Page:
Since 1967, Hansen Hall has housed SDSU students seeking a rural lifestyle on campus but times are changing and in the fall of 2013, so is Hansen Hall.
In 2008 the SDSU Residential Life and Dining Services Master Plan, which is available for public viewing on the SDSU website, was developed. The plan was created to increase the freshman and sophomore retention rate to 80 percent or higher, to increase the six-year or less graduation rate to 60 percent or higher and to increase graduate student enrollment by 11.1 percent by the year 2018. To reach these goals, two residential neighborhoods were proposed.
The first neighborhood would be traditional. It would consist of freshmen and sophomores and would be located on the southeast side of campus. The second would be an upper-class undergraduate and graduate student neighborhood on the northwest side of campus.
“I’m sure there is sound reasoning underlying the proposed changes, but personally, I think it would be sad to lose the culture and camaraderie that Hansen offers to students in the college of Ag and Bio,” said Dr. Cody Wright, SDSU professor and alumnus.
Others agree. Helen Lauth, senior parks and recreation management student and former Hansen Hall resident, said having so much in common with fellow residents during her time in Hansen made making friends easier. It’s because of this she believes it’s important to keep the agriculture tradition of Hansen Hall alive.
“Hansen provides a real home for students with an agriculture background, and creates a community for those students with similar values, interests, and major areas of study,” said Lauth.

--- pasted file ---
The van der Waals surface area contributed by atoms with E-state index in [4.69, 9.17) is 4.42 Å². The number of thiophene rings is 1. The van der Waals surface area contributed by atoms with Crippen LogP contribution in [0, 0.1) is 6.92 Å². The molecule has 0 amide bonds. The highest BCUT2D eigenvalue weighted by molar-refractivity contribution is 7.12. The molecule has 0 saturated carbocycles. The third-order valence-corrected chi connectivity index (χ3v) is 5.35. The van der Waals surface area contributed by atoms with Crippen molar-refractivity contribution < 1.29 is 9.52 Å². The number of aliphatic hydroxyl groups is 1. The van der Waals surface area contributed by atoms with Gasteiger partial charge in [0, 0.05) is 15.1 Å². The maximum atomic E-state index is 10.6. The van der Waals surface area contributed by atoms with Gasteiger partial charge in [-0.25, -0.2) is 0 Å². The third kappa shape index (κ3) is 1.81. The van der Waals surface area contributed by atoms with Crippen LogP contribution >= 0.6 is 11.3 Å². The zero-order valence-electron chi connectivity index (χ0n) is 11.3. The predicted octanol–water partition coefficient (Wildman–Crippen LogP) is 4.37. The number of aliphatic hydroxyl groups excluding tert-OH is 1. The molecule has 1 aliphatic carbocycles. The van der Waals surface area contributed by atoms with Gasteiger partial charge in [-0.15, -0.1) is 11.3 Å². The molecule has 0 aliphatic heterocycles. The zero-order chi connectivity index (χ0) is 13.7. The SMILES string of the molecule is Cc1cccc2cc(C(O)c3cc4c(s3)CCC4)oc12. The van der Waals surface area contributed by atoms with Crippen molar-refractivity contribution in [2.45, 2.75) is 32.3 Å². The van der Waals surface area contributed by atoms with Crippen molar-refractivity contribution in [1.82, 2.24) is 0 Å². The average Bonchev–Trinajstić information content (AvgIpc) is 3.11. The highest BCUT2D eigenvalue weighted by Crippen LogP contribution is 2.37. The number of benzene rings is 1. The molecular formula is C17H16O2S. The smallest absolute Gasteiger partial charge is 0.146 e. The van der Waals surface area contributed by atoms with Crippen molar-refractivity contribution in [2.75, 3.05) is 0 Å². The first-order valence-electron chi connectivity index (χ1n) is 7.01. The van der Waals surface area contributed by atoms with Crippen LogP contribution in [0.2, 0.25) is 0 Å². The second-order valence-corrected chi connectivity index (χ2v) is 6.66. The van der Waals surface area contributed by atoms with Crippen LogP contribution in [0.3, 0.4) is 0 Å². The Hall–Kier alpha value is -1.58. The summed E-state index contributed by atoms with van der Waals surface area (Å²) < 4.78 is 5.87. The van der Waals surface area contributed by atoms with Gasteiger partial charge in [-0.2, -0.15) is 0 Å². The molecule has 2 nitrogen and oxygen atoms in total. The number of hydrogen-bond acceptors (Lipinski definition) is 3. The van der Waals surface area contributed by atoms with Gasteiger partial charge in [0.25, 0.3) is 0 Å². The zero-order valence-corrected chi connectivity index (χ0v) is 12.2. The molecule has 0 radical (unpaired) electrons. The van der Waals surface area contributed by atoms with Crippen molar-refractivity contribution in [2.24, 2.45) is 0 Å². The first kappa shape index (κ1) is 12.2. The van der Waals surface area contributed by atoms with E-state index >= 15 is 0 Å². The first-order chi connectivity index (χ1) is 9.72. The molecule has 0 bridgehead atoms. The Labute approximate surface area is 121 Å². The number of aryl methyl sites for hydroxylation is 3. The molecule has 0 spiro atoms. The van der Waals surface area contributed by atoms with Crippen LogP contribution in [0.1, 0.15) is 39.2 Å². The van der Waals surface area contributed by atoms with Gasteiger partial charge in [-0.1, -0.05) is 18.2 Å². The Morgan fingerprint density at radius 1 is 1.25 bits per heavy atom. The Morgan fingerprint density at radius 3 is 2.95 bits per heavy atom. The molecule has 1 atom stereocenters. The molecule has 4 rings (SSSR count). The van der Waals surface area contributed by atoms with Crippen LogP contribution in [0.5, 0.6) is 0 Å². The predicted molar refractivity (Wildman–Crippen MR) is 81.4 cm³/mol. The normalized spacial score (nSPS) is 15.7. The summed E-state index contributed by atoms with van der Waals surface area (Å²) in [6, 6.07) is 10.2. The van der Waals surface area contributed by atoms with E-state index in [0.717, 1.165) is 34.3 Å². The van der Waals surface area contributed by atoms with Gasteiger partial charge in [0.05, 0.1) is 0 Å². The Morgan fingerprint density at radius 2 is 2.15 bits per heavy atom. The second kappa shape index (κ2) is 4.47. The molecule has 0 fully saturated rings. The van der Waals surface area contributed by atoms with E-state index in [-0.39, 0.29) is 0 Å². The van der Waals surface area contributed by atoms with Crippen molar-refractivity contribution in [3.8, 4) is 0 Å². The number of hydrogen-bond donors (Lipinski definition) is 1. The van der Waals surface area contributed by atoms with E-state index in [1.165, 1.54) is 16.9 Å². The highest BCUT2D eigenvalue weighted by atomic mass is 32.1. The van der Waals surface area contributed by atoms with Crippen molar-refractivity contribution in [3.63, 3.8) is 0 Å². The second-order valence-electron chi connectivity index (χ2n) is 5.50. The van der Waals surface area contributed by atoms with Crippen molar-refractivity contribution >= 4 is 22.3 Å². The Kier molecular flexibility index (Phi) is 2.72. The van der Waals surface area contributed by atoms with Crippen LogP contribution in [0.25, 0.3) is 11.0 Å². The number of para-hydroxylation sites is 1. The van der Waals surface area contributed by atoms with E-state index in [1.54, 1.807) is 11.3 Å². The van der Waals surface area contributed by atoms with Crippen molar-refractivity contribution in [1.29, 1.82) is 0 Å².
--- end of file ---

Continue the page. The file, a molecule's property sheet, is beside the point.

Students are not the only people concerned with keeping Hansen Hall rurally based. Mary Christensen, the coordinator of advising and student retention in the College of Ag and Bio, also said it would be a shame to see Hansen Hall changed.
“Hansen Hall is an Ag Bio student tradition and it would be unfortunate to lose that tradition and history,” said Christensen.
In the fall of 2013, Hansen residents will be placed in dorms on the east side of campus and Hansen Hall will be repurposed to fit into the upper-division neighborhood.
The Master Plan states the freshmen housed in Hansen Hall will be relocated to the southeast neighborhood because of the hall’s poor or falling retention rates. Hansen’s retention rate fell 9.5 percent from 2008 to 2009. It also states when students apply for housing they are three times more likely to select a hall on the southeast side of campus.
“What the majority of the students want at SDSU is on the east side of campus, and when you look at planning for the future, you have to look at the big picture,” said Connie Crandall, director of University Housing.
Not every student is excited about the upcoming changes. Four hundred Facebook users have liked the group “Keep the Ag Tradition alive in Hansen.” The description of the page includes this quote from page administrator:
“This is a state school founded in agriculture people. Let’s remind the campus folks that being a resident in Hansen isn’t a punishment. Being labeled as an “Aggie” for living there should be something to be proud of!”
SDSU students Josh Johnson and Brady Duxbury question if the Master Plan provides a successful learning atmosphere for students coming from a small town and rural upbringing. He said students should be able to choose what kind of lifestyle they want to experience on campus.
“For some students the Hansen style of living is just a better fit,” he said.
They believe the rural environment of Hansen Hall prevents students from feeling overwhelmed by the new, more urban layout, because the majority of South Dakota towns have populations smaller than 5,000.
“You wouldn’t stick a kid from small-town South Dakota in New York City and just expect him to succeed,” Duxbury said. “Coming to a campus of 13,000 people can be scary to someone coming from a small town. Hansen provides a place to get your feet wet.”
Former SA President Mark York said Hansen Hall is a recruitment tool that sets SDSU apart from other state universities.
“Hansen Hall is something that sets SDSU apart from other universities that we compete with for students,” he said.
Crandall said she is not surprised students from Hansen Hall are speaking out against the Master Plan.
“I like that the students are taking a stand,” she said, “and I understand why.”
News Editor Tamora Rosenbaum contributed to this report.